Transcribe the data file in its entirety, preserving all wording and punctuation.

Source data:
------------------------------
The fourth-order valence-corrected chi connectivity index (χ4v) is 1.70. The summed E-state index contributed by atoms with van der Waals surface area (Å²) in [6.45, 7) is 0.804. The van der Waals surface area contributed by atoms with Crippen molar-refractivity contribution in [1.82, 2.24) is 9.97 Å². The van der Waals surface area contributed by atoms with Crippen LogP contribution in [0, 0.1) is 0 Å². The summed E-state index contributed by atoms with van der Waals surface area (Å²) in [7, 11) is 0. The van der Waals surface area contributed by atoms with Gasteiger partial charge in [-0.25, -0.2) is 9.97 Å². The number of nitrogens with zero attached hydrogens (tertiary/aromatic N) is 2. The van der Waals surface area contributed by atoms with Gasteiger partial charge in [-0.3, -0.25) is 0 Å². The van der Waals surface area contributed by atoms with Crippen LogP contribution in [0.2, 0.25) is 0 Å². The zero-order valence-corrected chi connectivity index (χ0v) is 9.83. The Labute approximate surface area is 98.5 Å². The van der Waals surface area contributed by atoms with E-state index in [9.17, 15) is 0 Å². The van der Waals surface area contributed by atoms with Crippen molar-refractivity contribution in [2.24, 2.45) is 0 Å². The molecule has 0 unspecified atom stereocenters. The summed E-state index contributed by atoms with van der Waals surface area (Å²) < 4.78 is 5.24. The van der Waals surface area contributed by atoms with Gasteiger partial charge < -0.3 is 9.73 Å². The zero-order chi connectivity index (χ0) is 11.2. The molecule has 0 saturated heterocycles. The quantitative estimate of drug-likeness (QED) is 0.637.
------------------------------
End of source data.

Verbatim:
The fourth-order valence-corrected chi connectivity index (χ4v) is 1.70. The summed E-state index contributed by atoms with van der Waals surface area (Å²) in [6.45, 7) is 0.804. The van der Waals surface area contributed by atoms with Crippen molar-refractivity contribution in [1.82, 2.24) is 9.97 Å². The van der Waals surface area contributed by atoms with Crippen LogP contribution in [0, 0.1) is 0 Å². The summed E-state index contributed by atoms with van der Waals surface area (Å²) in [7, 11) is 0. The van der Waals surface area contributed by atoms with Gasteiger partial charge in [-0.25, -0.2) is 9.97 Å². The number of nitrogens with zero attached hydrogens (tertiary/aromatic N) is 2. The van der Waals surface area contributed by atoms with Gasteiger partial charge in [-0.3, -0.25) is 0 Å². The van der Waals surface area contributed by atoms with Crippen LogP contribution in [0.2, 0.25) is 0 Å². The zero-order valence-corrected chi connectivity index (χ0v) is 9.83. The Labute approximate surface area is 98.5 Å². The van der Waals surface area contributed by atoms with E-state index in [9.17, 15) is 0 Å². The van der Waals surface area contributed by atoms with Crippen molar-refractivity contribution in [2.24, 2.45) is 0 Å². The molecule has 0 unspecified atom stereocenters. The summed E-state index contributed by atoms with van der Waals surface area (Å²) < 4.78 is 5.24. The van der Waals surface area contributed by atoms with Gasteiger partial charge < -0.3 is 9.73 Å². The zero-order chi connectivity index (χ0) is 11.2. The molecule has 0 saturated heterocycles. The quantitative estimate of drug-likeness (QED) is 0.637.